First, he said that great leaders start small with a commitment to vision.

Trent quoted Psalm 103: “Bless the Lord, O my soul, and forget not all His benefits, who forgives all your iniquity, who heals all your diseases, who redeems your life from the pit, who crowns you with steadfast love and mercy ...”

Trent related that as he was coming through with this terminal illness, Tyler would just say, “I’m good.” when others asked how he was.

The second attribute Trent pointed to is that leaders make others around them better.

He said that Tyler was always thinking about and focused on other people.

“They forgot that he was sick,” he said. “He was like a receptacle in that way.”

The third is that leaders have hope. Tyler hoped that his efforts to promote cancer awareness in general, as well as raise money for research, would have an impact beyond himself. That included a goal of writing his own book so that he could share his experience.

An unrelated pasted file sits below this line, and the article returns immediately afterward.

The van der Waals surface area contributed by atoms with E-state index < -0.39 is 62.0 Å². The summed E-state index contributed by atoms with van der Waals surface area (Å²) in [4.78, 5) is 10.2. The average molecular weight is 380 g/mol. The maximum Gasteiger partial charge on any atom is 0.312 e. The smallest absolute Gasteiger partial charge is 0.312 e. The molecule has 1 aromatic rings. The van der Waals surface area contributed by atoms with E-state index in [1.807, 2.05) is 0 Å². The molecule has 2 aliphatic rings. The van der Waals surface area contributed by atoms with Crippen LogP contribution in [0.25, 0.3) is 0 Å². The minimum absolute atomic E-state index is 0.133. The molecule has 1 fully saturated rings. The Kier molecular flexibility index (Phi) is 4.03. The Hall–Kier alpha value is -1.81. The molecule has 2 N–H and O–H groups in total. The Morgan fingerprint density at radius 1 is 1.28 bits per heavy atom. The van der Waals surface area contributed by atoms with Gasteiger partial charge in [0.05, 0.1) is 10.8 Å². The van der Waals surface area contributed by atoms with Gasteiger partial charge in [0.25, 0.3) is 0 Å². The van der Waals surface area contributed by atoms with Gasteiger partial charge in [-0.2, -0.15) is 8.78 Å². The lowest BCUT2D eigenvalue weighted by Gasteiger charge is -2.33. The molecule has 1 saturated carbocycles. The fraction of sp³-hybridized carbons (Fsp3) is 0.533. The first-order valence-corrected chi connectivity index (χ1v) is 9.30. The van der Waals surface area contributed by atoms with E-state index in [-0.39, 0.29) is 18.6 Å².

“The Upset: Life (Sports), Death ... and the Legacy We Leave in the Middle” was released in late December of 2018, and proceeds go toward cancer research at Purdue.

Trent said that through sales of Tyler’s book and other various efforts, about $2.8 million has been raised through the Tyler Trent Cancer Research Endowment at Purdue’s Center for Cancer Research.

He noted how “raw” Tyler was in being honest about how the disease had crippled him, and about how he relied on his Christian faith to find comfort.

The final attribute, Trent provided, is that leaders adapt their perspective about their and others’ circumstances.

He read from a column that Tyler wrote for The Indianapolis Star in December of 2018, in which he professes that there was a deeper meaning behind his illness.

“Then the realization comes, if I was able to constantly change what I wanted to be as a little kid, why can’t I do it now?” Tyler wrote. “When we change our perspective on our own dreams, we realize that it was not God who blocked those dreams. He just morphed them into His perfect plan.”

Speaking through his son, Trent asked the audience what their perspective was in life.

“(Tyler’s) desire was to live for a greater purpose, to point it back to Christ,” he said. “We will be remembered for how we responded to hardships in life. Who will you serve?”